The German property industry is undergoing a dynamic process of change in view of the significant changes in the global situation. The fight against climate change can no longer be delayed. A smooth transformation from fossil to renewable is therefore required. Global trouble spots have caused inflation to rise, resulting in significant increases in interest rates. This has brought the boom years of the property industry to an abrupt end. The actual demand for housing cannot be met at present.

Against this backdrop, there are numerous legislative changes and proposals, some of which have been initiated by the federal government or the state governments and some of which are prescribed at European level.

This weekly blog is intended to help keep track of the most important developments, particularly from an international perspective.


  • What’s new on the German property market?

Since 27th February 2024, the funding for the replacement of heating systems as part of the heating transition has also been launched. If you can’t or don’t want to wait for heat planning, you can find out more here:

  • What’s going on in Hamburg?

The Gänsemarkt neighbourhood in the centre of Hamburg is to be given a third Business Improvement District (BID), meaning it is to be further upgraded.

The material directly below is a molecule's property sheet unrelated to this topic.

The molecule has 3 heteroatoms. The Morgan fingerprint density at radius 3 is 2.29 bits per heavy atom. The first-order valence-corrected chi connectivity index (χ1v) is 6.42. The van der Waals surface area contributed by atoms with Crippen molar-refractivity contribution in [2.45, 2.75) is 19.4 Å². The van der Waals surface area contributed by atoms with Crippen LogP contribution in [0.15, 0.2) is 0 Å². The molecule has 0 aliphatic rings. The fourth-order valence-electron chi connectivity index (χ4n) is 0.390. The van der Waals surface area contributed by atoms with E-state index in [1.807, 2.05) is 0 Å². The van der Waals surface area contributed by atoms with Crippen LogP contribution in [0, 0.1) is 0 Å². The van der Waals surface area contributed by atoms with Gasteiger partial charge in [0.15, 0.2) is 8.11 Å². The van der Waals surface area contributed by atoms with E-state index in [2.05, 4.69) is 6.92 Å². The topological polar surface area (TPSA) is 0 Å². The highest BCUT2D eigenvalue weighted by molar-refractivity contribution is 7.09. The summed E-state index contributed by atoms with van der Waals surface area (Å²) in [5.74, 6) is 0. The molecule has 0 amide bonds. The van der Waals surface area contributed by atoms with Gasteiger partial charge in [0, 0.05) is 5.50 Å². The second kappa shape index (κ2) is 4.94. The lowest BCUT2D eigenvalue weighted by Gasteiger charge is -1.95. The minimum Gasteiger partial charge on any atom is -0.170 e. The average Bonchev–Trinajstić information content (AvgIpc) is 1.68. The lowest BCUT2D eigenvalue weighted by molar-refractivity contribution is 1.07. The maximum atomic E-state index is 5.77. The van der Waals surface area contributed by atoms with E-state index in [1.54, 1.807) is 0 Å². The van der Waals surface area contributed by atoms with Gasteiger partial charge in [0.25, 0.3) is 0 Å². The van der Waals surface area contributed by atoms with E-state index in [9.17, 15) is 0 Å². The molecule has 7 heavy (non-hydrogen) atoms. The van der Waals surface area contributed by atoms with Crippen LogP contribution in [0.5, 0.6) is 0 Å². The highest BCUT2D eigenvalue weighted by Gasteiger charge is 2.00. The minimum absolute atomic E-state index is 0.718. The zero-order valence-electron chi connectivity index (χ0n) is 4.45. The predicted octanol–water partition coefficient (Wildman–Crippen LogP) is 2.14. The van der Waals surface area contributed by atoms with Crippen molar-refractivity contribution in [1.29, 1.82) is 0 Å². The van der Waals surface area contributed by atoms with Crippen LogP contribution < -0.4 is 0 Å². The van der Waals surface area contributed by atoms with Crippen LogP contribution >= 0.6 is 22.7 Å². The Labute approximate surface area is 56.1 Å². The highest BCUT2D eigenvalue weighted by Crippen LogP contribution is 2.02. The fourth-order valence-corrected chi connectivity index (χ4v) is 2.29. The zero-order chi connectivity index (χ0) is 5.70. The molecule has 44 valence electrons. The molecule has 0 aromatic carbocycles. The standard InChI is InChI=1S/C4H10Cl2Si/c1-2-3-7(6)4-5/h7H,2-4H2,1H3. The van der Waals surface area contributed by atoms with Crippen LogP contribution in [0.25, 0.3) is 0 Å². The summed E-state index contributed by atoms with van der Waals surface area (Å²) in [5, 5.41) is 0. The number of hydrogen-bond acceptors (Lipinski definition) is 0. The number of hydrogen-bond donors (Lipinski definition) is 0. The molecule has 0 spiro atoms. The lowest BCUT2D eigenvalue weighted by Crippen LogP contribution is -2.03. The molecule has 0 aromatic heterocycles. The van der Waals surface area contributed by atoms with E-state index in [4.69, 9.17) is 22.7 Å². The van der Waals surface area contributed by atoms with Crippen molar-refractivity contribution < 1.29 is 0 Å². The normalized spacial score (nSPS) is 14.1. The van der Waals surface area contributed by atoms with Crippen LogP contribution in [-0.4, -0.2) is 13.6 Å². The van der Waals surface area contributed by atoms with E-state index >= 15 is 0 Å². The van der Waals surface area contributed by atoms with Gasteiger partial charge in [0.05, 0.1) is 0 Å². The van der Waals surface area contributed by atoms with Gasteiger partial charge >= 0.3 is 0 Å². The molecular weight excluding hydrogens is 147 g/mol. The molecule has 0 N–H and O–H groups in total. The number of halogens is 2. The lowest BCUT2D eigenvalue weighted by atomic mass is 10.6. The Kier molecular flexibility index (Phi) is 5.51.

You can read about it officially here:

What are BIDs anyway and what are they for?

Business Improvement Districts are intended to increase the attractiveness of a so-called innovation area as a retail, service and commercial centre.  However, this is not done using state funds, but on the basis of a municipal levy collected from the property owners. Important: the upgrading is carried out by the resident owners and tenants (i.e. tradespeople) themselves and for a limited period (of a maximum of eight years). The instrument is very popular in Hamburg and has been used since 2005.

The current legal basis can be found here:

  • And what is the case law doing?

The BGH has made an important decision in property development law that puts an end to a long-running dispute. The problem with a property development contract is that it consists of two elements: a purchase contract and a contract for work and services. This raises the question of whether the remuneration in such a contract should also be split. However, this is generally not the case (unless expressly stipulated in the contract). Rather, a uniform claim to remuneration is to be assumed.

So far so good, but this raises the question of when this claim to remuneration becomes time-barred – after the regular three-year limitation period or, like the claim to transfer of ownership, only after ten years (Section 196 BGB)? The difference is striking. And how did the BGH decide? The claims are all time-barred after ten years. It certainly doesn’t hurt to have heard that, especially if you are active in the business (see BGH, 7.12.2023 – VII ZR 231/22).